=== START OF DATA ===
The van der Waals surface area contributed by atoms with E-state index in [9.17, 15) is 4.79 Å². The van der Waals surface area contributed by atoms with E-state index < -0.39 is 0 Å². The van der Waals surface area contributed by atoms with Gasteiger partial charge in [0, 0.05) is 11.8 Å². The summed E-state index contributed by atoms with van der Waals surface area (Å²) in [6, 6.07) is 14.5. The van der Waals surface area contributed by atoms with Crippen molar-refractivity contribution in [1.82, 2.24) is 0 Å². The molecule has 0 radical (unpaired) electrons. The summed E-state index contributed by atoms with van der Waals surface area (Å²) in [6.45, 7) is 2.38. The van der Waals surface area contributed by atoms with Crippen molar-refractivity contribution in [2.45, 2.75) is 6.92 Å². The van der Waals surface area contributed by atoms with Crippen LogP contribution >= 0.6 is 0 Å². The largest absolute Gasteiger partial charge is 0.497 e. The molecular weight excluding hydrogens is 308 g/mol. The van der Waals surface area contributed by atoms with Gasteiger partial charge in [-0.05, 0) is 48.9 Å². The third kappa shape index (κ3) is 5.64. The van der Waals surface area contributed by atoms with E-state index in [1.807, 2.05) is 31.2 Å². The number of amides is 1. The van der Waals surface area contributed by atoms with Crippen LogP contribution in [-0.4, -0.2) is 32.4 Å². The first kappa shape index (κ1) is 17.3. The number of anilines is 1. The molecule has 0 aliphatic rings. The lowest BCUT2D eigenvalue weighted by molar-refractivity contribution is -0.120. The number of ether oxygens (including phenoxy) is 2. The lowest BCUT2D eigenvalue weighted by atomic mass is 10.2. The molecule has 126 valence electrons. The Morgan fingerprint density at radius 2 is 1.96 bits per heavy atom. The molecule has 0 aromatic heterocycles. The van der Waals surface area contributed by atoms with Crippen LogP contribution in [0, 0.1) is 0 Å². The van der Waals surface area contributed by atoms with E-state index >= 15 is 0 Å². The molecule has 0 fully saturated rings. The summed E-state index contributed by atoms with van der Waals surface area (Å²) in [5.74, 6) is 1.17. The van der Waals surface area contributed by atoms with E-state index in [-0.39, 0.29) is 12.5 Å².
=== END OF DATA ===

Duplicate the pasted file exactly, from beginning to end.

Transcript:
The van der Waals surface area contributed by atoms with E-state index in [9.17, 15) is 4.79 Å². The van der Waals surface area contributed by atoms with E-state index < -0.39 is 0 Å². The van der Waals surface area contributed by atoms with Gasteiger partial charge in [0, 0.05) is 11.8 Å². The summed E-state index contributed by atoms with van der Waals surface area (Å²) in [6, 6.07) is 14.5. The van der Waals surface area contributed by atoms with Crippen molar-refractivity contribution in [1.82, 2.24) is 0 Å². The molecule has 0 radical (unpaired) electrons. The summed E-state index contributed by atoms with van der Waals surface area (Å²) in [6.45, 7) is 2.38. The van der Waals surface area contributed by atoms with Crippen molar-refractivity contribution in [2.45, 2.75) is 6.92 Å². The van der Waals surface area contributed by atoms with Crippen LogP contribution >= 0.6 is 0 Å². The largest absolute Gasteiger partial charge is 0.497 e. The molecular weight excluding hydrogens is 308 g/mol. The van der Waals surface area contributed by atoms with Gasteiger partial charge in [-0.05, 0) is 48.9 Å². The third kappa shape index (κ3) is 5.64. The van der Waals surface area contributed by atoms with E-state index in [1.807, 2.05) is 31.2 Å². The number of amides is 1. The van der Waals surface area contributed by atoms with Crippen LogP contribution in [-0.4, -0.2) is 32.4 Å². The first kappa shape index (κ1) is 17.3. The number of anilines is 1. The molecule has 0 aliphatic rings. The lowest BCUT2D eigenvalue weighted by molar-refractivity contribution is -0.120. The number of ether oxygens (including phenoxy) is 2. The lowest BCUT2D eigenvalue weighted by atomic mass is 10.2. The molecule has 126 valence electrons. The Morgan fingerprint density at radius 2 is 1.96 bits per heavy atom. The molecule has 0 aromatic heterocycles. The van der Waals surface area contributed by atoms with Crippen LogP contribution in [0, 0.1) is 0 Å². The van der Waals surface area contributed by atoms with E-state index >= 15 is 0 Å². The molecule has 0 fully saturated rings. The summed E-state index contributed by atoms with van der Waals surface area (Å²) in [5.74, 6) is 1.17. The van der Waals surface area contributed by atoms with E-state index in [-0.39, 0.29) is 12.5 Å².